Worlds Protect uses its artificial intelligence (AI) along with a high-tech sensor developed at University of North Texas to detect whether people require COVID-19 testing. Worlds Inc. is seeking FDA emergency-use authorization to use the device as a COVID screening tool, aiming for eventual approval as an alternative to PCR tests. Ultimately, its creators envision, the device may be a one-breath screener for other diseases, future pandemic pathogens—even cancers.

But its focus today is on COVID, Rohde says, so people can get back to work, restaurants, places of worship, sports stadiums, malls—back to life.

New testing begins today at Texas A&M

Today, a prototype will begin screening Texas A&M students on their campus at College Station, the university system announced. The same students will get PCR tests. Results of both tests will be compared to confirm the accuracy of Worlds Protect and to help refine its AI.

Jason Fox, head of spatial computing at Worlds Inc. (in blue), joins Dr. David Staack, associate professor of mechanical engineering at Texas A&M, and other researchers at Texas A&M to demonstrate the COVID-19 breath screening device.  Staack has partnered with Worlds Inc. on the development of the breath-capture system for the device. [Photo: The Texas A&M University System]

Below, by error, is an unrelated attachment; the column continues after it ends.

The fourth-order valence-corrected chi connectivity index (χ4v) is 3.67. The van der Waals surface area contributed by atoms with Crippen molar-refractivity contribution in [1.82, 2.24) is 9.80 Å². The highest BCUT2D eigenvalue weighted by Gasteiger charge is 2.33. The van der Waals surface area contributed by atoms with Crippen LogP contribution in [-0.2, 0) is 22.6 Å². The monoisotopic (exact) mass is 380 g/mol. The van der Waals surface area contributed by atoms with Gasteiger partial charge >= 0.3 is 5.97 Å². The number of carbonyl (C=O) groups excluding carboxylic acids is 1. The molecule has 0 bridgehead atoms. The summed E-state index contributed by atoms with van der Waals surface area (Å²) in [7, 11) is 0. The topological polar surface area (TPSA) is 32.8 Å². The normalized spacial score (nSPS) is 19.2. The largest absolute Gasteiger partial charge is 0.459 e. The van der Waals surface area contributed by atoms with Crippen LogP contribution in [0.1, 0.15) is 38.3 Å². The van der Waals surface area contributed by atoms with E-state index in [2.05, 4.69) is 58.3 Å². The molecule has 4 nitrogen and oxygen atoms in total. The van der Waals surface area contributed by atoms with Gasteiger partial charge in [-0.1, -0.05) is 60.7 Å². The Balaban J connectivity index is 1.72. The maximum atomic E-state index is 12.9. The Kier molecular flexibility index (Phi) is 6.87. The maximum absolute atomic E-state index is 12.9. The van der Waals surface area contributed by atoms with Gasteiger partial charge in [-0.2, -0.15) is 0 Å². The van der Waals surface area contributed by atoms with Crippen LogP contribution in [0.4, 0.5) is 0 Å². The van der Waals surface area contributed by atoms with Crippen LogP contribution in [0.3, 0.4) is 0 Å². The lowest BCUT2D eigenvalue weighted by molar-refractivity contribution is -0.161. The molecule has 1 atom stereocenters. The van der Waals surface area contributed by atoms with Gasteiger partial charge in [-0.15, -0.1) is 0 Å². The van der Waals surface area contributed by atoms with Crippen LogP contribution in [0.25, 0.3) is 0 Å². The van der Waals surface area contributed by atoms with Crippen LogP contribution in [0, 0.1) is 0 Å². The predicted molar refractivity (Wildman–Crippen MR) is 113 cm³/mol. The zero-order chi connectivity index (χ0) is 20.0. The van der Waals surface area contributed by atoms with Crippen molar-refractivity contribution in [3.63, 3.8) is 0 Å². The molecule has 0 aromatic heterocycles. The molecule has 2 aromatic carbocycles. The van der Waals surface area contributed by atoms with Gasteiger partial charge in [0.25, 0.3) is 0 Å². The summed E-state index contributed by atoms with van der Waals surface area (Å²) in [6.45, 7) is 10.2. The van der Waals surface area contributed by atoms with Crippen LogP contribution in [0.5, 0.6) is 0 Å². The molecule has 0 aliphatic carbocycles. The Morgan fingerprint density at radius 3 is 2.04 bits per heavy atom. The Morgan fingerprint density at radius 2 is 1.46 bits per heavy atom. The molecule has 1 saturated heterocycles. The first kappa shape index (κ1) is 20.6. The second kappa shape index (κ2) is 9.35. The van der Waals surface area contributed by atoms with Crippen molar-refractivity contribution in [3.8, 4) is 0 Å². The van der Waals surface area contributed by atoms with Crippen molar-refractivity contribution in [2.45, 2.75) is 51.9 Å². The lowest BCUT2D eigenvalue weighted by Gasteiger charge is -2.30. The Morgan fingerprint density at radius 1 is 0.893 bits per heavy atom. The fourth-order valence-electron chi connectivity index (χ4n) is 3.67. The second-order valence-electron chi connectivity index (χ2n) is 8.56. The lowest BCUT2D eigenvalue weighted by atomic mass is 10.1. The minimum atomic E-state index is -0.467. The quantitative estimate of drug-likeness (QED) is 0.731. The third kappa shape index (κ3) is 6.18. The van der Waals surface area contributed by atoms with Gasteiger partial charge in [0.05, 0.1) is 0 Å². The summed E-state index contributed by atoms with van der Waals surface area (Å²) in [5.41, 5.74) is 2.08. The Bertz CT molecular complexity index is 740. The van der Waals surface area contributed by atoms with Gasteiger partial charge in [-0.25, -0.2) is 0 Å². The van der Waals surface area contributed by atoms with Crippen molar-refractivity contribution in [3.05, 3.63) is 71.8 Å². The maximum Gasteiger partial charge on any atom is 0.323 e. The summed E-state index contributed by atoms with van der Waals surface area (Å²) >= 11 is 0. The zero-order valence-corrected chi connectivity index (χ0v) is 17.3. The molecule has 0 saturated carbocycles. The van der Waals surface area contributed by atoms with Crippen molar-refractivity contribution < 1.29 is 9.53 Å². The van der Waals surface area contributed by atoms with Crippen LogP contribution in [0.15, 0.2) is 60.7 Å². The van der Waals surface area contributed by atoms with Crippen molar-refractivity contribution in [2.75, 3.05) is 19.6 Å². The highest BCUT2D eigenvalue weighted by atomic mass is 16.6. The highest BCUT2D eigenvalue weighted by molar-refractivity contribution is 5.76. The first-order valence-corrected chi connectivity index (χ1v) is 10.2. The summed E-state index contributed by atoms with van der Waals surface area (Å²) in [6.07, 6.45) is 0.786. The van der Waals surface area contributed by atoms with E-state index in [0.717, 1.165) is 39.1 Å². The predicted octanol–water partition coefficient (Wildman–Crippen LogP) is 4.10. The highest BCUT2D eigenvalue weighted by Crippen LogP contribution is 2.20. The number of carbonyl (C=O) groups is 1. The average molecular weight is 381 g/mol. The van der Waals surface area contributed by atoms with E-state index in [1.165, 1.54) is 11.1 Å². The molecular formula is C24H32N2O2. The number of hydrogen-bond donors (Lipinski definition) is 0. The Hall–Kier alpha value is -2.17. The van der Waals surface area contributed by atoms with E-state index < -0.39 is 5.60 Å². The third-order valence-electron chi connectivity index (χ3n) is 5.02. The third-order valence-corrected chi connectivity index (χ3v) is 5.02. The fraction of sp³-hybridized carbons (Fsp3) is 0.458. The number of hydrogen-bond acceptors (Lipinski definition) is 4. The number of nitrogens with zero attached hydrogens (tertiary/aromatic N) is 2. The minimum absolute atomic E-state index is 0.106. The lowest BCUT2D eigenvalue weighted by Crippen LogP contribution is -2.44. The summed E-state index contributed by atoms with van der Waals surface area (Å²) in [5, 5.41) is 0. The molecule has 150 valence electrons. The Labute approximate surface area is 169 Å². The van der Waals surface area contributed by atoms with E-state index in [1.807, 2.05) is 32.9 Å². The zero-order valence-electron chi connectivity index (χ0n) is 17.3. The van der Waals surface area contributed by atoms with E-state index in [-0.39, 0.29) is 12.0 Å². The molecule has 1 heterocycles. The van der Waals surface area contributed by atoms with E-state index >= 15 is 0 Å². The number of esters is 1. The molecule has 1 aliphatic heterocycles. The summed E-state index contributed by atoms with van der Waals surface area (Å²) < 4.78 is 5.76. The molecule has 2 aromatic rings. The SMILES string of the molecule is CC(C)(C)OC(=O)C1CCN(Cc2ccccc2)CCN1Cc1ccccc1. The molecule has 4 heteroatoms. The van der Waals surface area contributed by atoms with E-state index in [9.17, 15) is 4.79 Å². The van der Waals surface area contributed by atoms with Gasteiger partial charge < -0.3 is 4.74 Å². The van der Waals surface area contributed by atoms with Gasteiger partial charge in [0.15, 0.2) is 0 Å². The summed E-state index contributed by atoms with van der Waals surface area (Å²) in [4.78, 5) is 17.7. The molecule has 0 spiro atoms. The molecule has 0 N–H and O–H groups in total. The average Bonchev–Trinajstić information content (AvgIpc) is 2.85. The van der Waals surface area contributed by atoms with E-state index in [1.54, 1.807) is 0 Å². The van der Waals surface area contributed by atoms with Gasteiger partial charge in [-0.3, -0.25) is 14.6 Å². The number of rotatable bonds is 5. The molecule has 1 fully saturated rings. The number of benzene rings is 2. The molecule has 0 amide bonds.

Jason Fox, head of spatial computing at Worlds Inc. (in blue), joins Dr. David Staack, associate professor of mechanical engineering at Texas A&M, and other researchers at Texas A&M to demonstrate the COVID-19 breath screening device. Staack has partnered with Worlds Inc. on the development of the breath-capture system for the device. [Photo: The Texas A&M University System]

Further testing will begin soon at Lackland Air Force Base in San Antonio. Col. Charles Bris-Bois, leader of the Pentagon’s Air Force Disruptive Technology Team, will coordinate Worlds Protect screening at Lackland, the Texas A&M System announced today. The devices could help screen up to 900 enlistees weekly who arrive for basic training.

Col. Bris-Bois also helped arrange the device’s initial testing in Ohio and screening now underway at Brigham Young University in Utah, the A&M System said.

“Our goal is to do thousands more tests between now and sometime in the first quarter of 2021,” Copps said. “We’d like to be ready to go to market by late first quarter.